The Levin Medieval Market

The Levin Medieval Market

There aren’t a lot of historical costuming events in New Zealand, and one that I’ve never managed to get to is the annual Levin Medieval Market.  Levin is only an hour and a half up the coast from Wellington, and I (finally) had the weekend free this year, so I decided it was time to go.

I put the word out to friends, and not only did Hvitr & Madame O put their hands up, Hvitr already had a 10th c Viking outfit, and Madame O committed to making a 1360s ensemble like mine if I’d help her with the pattern.  Juliet came down from Palmy, and we four went to the fair!

Very conveniently, Juliet’s parents live in Levin, so we Wellington girls headed off just past 7am (gah), drove up, met Juliet there, got dressed, and then headed out

I was warned ahead of time not to get too excited about how medieval the day would be: I was told to expect standard market fair with the Order of the Boar doing fighting demonstrations and a few other re-enactors.

The Levin Medieval Market

I’m really glad I had the warning, because it was very true.  It was a few reenactors, maybe 15 stalls with any real relation or attempt to be anything medieval, 30 stalls with handmade things ranging from fabulous to twee, and another 30 stalls selling imported tat.  And two stalls with plants that Juliet and I drooled over but couldn’t buy for reasons of practicality.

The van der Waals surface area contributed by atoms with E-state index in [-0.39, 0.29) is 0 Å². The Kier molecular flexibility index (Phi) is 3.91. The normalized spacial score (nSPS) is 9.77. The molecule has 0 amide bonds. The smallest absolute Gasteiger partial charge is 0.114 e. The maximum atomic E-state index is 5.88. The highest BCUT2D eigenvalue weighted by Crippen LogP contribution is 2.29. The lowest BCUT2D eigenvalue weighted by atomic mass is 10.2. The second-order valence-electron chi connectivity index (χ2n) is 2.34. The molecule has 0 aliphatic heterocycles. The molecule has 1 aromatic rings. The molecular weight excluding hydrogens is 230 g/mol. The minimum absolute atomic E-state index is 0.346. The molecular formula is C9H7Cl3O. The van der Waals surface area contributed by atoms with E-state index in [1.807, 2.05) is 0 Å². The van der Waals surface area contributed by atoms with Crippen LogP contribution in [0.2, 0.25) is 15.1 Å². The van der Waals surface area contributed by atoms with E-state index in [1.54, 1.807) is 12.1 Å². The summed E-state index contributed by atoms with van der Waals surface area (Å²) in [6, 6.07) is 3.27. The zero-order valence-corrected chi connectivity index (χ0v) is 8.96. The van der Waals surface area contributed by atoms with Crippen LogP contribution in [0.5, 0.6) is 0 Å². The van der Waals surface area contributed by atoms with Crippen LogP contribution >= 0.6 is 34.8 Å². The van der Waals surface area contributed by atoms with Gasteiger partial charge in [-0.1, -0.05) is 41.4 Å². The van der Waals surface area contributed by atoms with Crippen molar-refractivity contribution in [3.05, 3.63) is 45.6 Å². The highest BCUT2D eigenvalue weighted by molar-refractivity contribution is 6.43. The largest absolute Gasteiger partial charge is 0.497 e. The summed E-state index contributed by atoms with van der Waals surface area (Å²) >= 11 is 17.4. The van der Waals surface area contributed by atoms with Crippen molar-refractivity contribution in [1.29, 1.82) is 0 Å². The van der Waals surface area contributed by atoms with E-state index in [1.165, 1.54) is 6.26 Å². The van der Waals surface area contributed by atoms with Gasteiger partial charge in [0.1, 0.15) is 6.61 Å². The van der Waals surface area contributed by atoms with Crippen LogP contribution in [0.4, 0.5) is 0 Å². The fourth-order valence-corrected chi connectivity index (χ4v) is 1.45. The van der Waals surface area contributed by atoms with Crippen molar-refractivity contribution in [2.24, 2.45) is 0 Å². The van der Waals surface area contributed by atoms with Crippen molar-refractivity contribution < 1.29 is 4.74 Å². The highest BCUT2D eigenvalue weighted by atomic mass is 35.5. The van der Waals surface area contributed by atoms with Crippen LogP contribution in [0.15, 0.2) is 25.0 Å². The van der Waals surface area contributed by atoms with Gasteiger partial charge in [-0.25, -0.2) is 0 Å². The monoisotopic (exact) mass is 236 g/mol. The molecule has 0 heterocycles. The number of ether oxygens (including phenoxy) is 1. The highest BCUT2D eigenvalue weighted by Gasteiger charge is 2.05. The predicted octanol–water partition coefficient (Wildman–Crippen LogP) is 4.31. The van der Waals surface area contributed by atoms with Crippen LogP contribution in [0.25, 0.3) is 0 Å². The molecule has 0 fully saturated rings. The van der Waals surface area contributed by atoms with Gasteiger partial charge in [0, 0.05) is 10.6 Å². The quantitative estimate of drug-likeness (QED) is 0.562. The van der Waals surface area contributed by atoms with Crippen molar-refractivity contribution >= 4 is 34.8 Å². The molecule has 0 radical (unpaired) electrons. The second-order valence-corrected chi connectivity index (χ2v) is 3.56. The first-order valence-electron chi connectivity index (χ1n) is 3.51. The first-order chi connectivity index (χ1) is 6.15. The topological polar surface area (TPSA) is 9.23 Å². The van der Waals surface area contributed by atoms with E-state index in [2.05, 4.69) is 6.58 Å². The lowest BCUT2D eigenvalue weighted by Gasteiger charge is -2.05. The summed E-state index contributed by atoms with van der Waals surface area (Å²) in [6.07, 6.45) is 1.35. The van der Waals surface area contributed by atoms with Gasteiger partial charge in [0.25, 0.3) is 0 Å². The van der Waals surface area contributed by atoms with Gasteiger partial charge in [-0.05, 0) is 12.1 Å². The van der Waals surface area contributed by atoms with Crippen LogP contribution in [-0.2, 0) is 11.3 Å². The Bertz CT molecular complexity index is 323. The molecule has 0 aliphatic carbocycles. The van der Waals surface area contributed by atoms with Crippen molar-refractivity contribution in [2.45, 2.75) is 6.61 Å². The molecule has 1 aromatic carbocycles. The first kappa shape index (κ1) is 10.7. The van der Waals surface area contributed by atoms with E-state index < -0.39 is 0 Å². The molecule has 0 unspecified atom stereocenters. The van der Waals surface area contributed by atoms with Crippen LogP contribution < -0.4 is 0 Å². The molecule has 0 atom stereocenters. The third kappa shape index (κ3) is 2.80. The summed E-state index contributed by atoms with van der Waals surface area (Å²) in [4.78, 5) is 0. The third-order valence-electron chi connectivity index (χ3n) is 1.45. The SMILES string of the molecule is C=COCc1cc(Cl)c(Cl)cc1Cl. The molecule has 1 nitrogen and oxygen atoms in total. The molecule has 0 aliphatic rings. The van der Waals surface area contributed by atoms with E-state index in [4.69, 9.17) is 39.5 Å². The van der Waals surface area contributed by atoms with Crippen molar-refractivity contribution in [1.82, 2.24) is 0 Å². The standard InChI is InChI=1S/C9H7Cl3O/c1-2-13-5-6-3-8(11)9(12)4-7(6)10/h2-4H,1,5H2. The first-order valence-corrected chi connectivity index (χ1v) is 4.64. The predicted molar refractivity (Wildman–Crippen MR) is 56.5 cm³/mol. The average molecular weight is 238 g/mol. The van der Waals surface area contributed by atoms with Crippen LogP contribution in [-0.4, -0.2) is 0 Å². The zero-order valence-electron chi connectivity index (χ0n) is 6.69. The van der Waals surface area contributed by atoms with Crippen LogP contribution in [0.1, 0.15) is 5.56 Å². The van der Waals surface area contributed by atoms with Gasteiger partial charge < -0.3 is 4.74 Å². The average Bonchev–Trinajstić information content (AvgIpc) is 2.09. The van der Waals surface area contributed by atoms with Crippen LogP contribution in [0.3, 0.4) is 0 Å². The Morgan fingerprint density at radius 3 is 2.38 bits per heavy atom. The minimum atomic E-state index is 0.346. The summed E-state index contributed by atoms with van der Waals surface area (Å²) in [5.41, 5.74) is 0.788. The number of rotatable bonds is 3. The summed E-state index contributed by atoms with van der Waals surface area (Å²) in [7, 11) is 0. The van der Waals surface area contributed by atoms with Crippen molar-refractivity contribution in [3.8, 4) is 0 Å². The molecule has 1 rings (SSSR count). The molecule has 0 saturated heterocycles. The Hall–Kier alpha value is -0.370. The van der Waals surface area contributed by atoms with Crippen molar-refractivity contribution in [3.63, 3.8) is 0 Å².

The Levin Medieval Market

There weren’t really any reenactors doing anything but battle-y stuff either, which was quite sad.  I would have loved to have seen a tent about food, or textiles and clothing.  (Psst, if anyone involved is reading this, if you’ll give us a tent or pavilion space like the one the musicians have down below, I’ll show up with 3-4 other people in 14th c dress and we’ll sit and sew and do clothing and sewing demonstrations all day!  We could probably even wrangle some food historians to talk about our lunch.)

The Levin Medieval Market

Much to my surprise, our group  had the most accurate medieval clothing  of all the women  I saw.  We ran into one person I know could have beaten us, but she’d worn her old first attempt for reasons of practicality.  We were all reasonable beginners in the era, so I was hoping for some really polished, impressive outfits, but alas, either everyone else focuses on other things, or they had all decided to save their outfits for a less hot day.